New Senate bill seeks sweeping H-1B changes
H-1B visas should be distributed to U.S. grads first, not outsourcing firms, say Sens. Chuck Grassley and Dick Durbin. A new bill in Congress would give foreign students who graduate from U.S. schools priority in getting an H-1B visa. The legislation also "explicitly prohibits" the replacement of American workers by visa holders. This bill, the H-1B and L-1 Visa Reform Act, was announced Thursday by its co-sponsors, U.S. Sens. Chuck Grassley (R-Iowa) and Dick Durbin (D-Ill.), longtime allies on H-1B reform. Grassley is chairman of the Senate Judiciary Committee, which gives this bill an immediate leg up in the legislative process.
This legislation would end the annual random distribution, via a lottery, of H-1B visas, and replace it with a system to give priority to certain types of students. "Congress created these programs to complement America's high-skilled workforce, not replace it," said Grassley, in a statement. "Unfortunately, some companies are trying to exploit the programs by cutting American workers for cheaper labor." Foreign nationals in the best position to get one of the 85,000 H-1B visas issued annually will have earned an advanced degree from a U.S. school, have a well-paying job offer, and have preferred skills. The specific skills weren't identified, but will likely be STEM-related. It will be up to the U.S. Citizenship and Immigration Service to develop this priority system.
The bill requires "all employers who seek to hire H-1B visa holders to first make a good-faith effort to recruit American workers." This is something Grassley and Durbin have long sought in prior bills, but faced opposition from industry. IT outsourcing services firms that use H-1B workers to offshore work will face new restrictions. The bill prohibits a firm with "more than 50 employees, of which at least half are H-1B or L-1 holders, from hiring additional H-1B employees." Among the ideas that are circulating is a distribution system that gives priority to salary and/or favors non-dependent H-1B-using firms over H-1B-dependent firms. A dependent firm is a classification given to an employer that has 15% or more workers on a visa. There are a lot of other provisions in the Grassley-Durbin bill. It would "enhance" the ability of the U.S. Department of Labor to conduct investigations. It would also require new data reporting, including the gender of H-1B workers, something the government has not made available. The bill appears to raise the wages of L-1 workers, and includes new enforcement and audits. The L-1 is used for intra-company transfers. "For years, foreign outsourcing companies have used loopholes in the laws to displace qualified American workers and facilitate the outsourcing of American jobs," said Durbin. "The H-1B and L-1 Visa Reform Act would end these abuses and protect American and foreign workers from exploitation."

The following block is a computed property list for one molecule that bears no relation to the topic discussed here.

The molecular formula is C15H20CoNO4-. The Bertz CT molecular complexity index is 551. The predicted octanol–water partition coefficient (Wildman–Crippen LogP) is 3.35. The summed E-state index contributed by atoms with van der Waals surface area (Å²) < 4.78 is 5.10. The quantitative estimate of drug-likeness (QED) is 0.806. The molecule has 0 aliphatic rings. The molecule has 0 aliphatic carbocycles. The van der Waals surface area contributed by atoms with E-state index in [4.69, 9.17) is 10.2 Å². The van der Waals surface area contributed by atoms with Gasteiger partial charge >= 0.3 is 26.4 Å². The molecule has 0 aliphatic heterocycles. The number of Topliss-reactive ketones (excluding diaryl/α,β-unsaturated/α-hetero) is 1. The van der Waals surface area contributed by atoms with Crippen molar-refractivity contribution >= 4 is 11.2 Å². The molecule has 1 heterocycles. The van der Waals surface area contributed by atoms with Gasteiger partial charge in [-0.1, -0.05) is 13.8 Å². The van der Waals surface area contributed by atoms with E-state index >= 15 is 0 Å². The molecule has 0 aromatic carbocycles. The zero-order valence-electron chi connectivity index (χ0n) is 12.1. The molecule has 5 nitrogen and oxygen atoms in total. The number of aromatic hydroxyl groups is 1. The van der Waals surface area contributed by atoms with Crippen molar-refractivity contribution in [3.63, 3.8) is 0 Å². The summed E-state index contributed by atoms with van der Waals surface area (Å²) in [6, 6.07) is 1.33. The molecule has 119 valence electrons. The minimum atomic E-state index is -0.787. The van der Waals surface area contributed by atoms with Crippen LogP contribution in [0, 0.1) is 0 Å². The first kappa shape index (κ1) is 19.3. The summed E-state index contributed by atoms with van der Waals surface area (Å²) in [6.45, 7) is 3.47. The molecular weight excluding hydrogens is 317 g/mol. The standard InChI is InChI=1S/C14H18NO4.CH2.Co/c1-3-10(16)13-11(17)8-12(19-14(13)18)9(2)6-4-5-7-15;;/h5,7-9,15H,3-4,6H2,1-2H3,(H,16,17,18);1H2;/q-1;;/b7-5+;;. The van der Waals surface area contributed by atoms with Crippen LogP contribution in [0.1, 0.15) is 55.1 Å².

On March 2, 2017 U.S. Rep. Bill Pascrell (D-N.J.) has introduced his own version, a new bill called the H-1B and L-1 Visa Reform Act of 2017. Pascrell's bill requires employers to make a "good faith effort" to hire U.S. workers before hiring an H-1B or L-1 worker. It sets limits on the number of H-1B visas that can go to a firm, and its seeks a new way of distributing visas that gives top priority to U.S. advanced degree grads. Pascrell's bill has some of the same provisions found in the Senate H-1B reform bill introduced by Senators Chuck Grassley (R-Iowa) and Dick Durbin (D-Ill.) last month, and has a wide range of co-sponsors, from liberal democrats to tea-party conservatives.